Monday, 15 June 2009

Philippines continues to pin hopes on consumer spending

Jun Vallecera
Business Mirror

CONSUMER spending, a key growth driver, was seen on Friday to hold its own against the onslaught of recessionary pressures in the second half, helping push the economy forward as fast as 1.8 percent in terms of the gross domestic product.

Latest data on consumer expectations, where the number of pessimists still outnumber optimists, indicated this sentiment, according to Bangko Sentral ng Pilipinas Governor Amando Tetangco Jr.

“Indeed, the latest Consumer Expectations Survey indicates that buying intentions, particularly for big-ticket items, are expected to remain steady in the next 12 months,” Tetangco said.

The admission means consumption activities were likely to remain flat in the coming months—rather than contract as seen by the International Monetary Fund (IMF), for example.

Consumption grew by only 0.8 percent in the first three months, just enough to push local output past the feared no-growth point to 0.4 percent in the first quarter.

Its continued expansion, Tetangco said, gives the economy hope that overall growth remains possible for the Philippines this year even as most of its neighbors have already gone into recession.

“Such confidence would certainly provide support for improvement in consumption going forward,” he said.

He said a review on macroeconomic performance in the first quarter established that most Filipinos with disposable income tended to save rather than spend during the period, driving down consumption spending as a consequence.

A similar review conducted earlier by the New York-based think tank Global Source came to the same conclusion, saying, “the numbers suggest . . . a drastic tightening of spending by households worried about future incomes and choosing to save whatever gains they receive, whether from declining inflation or tax cuts.”

Days before the release of that report, a special report by the BusinessMirror Research Staff indicated that “surprisingly frugal OFW kin” could dent growth, citing the tendency of OFW-reliant families to hold back on spending, given the tide of retrenchments both in the country and in labor-hosting countries; and the uncertainty of when recovery could come.

Tetangco said, nonetheless: “The BSP hasn’t yet revised its zero-growth outlook for remittances. This will be reviewed shortly.”

Philippines authorities are apparently joining the trend to pin their hopes on the so-called “green shoots.”

“As more signs of a slowing of the contraction in global economies are seen, the public’s confidence is expected to rise and therefore precautionary savings would fall,” Tetangco said.

The government found it odd that consumption would so suddenly weaken in the face of continued positive growth rate averaging 2.7 percent in the first two months. [Maybe NSCB figures should be examined?]

Exports contraction also eased a bit during the period even as import activities also dropped by an even larger margin.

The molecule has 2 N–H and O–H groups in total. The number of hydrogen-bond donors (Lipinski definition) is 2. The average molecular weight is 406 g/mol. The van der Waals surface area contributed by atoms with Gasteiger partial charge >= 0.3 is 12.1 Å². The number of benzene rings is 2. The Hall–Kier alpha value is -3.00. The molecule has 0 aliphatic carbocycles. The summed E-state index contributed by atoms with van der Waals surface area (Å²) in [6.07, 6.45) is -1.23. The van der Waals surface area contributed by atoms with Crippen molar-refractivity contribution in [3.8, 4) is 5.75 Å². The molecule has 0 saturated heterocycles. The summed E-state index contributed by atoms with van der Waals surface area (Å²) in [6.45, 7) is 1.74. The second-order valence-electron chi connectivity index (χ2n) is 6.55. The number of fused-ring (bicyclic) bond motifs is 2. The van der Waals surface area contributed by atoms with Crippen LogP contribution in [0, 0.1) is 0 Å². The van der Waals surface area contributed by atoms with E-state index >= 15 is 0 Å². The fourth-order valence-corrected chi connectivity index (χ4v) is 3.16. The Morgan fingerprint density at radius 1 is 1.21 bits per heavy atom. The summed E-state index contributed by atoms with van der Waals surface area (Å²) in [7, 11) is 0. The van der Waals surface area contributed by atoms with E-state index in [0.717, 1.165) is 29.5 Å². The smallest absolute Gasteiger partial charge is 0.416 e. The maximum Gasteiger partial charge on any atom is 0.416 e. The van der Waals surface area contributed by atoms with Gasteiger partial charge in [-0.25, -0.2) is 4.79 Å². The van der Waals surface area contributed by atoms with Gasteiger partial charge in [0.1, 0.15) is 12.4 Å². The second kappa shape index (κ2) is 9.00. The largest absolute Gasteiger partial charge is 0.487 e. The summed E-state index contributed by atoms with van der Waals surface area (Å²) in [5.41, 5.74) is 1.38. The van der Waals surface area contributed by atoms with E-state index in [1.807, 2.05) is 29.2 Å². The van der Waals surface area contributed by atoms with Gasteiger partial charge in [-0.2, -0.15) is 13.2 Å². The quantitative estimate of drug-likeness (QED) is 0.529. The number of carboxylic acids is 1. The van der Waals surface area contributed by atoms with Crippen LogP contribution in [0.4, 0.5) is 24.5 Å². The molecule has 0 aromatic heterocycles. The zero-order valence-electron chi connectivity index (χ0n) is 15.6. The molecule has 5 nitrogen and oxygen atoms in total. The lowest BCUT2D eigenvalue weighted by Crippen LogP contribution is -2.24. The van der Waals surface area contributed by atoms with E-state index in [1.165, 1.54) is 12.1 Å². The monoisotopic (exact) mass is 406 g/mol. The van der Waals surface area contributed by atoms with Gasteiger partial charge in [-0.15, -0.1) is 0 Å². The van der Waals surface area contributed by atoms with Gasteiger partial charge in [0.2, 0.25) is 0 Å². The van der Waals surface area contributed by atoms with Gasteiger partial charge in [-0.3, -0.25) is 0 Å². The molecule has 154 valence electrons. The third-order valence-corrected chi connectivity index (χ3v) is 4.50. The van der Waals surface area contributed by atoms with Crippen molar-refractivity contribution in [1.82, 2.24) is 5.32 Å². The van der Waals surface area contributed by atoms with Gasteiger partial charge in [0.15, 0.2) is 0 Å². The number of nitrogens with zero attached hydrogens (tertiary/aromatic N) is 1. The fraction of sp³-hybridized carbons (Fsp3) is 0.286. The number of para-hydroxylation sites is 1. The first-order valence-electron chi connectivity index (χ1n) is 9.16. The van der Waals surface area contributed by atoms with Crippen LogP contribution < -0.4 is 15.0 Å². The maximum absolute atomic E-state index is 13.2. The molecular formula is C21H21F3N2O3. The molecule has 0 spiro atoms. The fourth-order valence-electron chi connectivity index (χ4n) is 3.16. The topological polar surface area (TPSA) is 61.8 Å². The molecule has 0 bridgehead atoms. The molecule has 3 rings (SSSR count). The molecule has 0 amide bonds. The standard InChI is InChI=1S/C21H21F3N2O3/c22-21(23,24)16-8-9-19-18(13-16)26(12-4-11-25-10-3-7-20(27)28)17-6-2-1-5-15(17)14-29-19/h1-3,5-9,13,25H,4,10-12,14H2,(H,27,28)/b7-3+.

Tetangco’s continued optimism was also grounded on observation that consumer inclination to spend for big-ticket items improved from negative 17.5 percent in the first quarter to negative 15.8 percent in the second quarter. [CLICK HERE FOR CENTRAL BANK REPORT.]

Big-ticket items include the purchase of houses and lots, cars and even household appliances as refrigerators and television sets.

For this reason, he vowed to “continue to endeavor to create an environment of stable prices that could further encourage consumption.”

Bullish on growth

The monetary authorities refused to give up hope the economy will continue to grow and not slide instead into recession this year.

Tetangco bared the hope in the wake of an IMF forecast the local economy will contract deeper than originally seen to negative 0.1 percent instead of the revised forecast of zero- or no-growth scenario.

“We are still forecasting positive growth this year, albeit at a slower [rate] than previous forecast,” Tetangco said in an e-mail.

The hope is that local output, measured as the gross domestic product, would continue to expand at a rate ranging from 0.8 percent to 1.8 percent this year.

“As reported, consumption and investments, which slowed significantly in the first quarter, are expected to recover in the next quarters, supported by steady remittances, the full impact of the Economic Resiliency Program and improvement in market confidence as more news/data are released that the worst in global contraction may be over,” he said.

Consumption slowed to growth of just 0.8 percent from year ago of 5.1 percent, confounding the government, which expected sustained growth in the face of healthy overseas Filipino remittance levels during the period.

OFW remittances grew by 2.7 percent in the first two months, helping fuel consumption spending that accounts for roughly 80 percent of GDP.

Government had been hard put explaining why local output narrowly escaped a contraction in the first quarter, when the bulk of its fiscal stimulus had been advanced during the period.

Finance Secretary Margarito Teves said some 60 percent of its infrastructure spending for the year had been released in the first quarter to optimize the growth potential.

The disappointing growth of just 0.4 percent in the first quarter only magnified the country’s vulnerability to the ongoing global economic downturn, experts said.

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